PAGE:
In her paper “Politics, informality and clientelism – exploring a pro-poor urban politics” Diana Mitlin explores what we have learnt about how to instigate, negotiate or otherwise secure pro-poor government in towns and cities of the global South. With competition for scarce resources, the processes of urban development and specifically the acquisition of land and basic services are intensely political. While the nature of urban poverty differs, there is a consistent set of needs related to residency in informal settlements; tenure is insecure and there is a lack of access to basic services, infrastructure, and sometimes other entitlements. Households and communities have to negotiate these collective consumption goods in a context in which political relations are primarily informal with negotiations that take place away from the transparent and accountable systems of ‘modern’ government. Clientelist bargaining prevails. Much of the existing literature is polarised either critiquing clientelism for its consequences, or arguing that it has been dismissed without any grounded assessment of what might take its place and any considered analysis of what it has managed to deliver.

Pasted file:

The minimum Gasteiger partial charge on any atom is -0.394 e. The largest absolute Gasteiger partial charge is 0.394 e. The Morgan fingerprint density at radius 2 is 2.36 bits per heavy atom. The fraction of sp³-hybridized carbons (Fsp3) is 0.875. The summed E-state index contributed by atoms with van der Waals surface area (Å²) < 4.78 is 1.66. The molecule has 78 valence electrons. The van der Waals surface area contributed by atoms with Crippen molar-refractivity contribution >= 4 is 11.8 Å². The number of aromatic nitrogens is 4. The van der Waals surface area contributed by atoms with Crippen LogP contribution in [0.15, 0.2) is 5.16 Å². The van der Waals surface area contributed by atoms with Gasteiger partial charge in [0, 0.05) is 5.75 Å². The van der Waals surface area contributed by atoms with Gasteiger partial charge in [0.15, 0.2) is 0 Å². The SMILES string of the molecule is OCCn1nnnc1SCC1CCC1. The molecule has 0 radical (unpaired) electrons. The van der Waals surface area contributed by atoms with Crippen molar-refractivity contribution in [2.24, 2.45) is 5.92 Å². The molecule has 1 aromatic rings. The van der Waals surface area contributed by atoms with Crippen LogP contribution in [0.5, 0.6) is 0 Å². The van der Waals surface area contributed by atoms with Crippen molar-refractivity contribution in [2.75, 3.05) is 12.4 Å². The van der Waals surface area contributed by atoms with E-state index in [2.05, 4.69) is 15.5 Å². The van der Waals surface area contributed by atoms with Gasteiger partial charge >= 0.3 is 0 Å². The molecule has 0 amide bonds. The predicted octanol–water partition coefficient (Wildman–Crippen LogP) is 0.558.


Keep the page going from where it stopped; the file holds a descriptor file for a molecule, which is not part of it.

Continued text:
About the Speaker:
Diana Mitlin is principle researcher in the Human Settlements Group of the International Institute for Environment and Development. Her areas of research interest and expertise include urban poverty, poverty reduction, community development and civil society. Her current work focuses on collaboration with grassroots organization and support agencies to improve urban neighbourhoods (land tenure, basic services and housing). Before starting with IIED she worked as an economist for the UK Government and has also taught at the Institute for Development Policy and Management at the University of Manchester.
Advance Reading: ESID working paper_Mitlin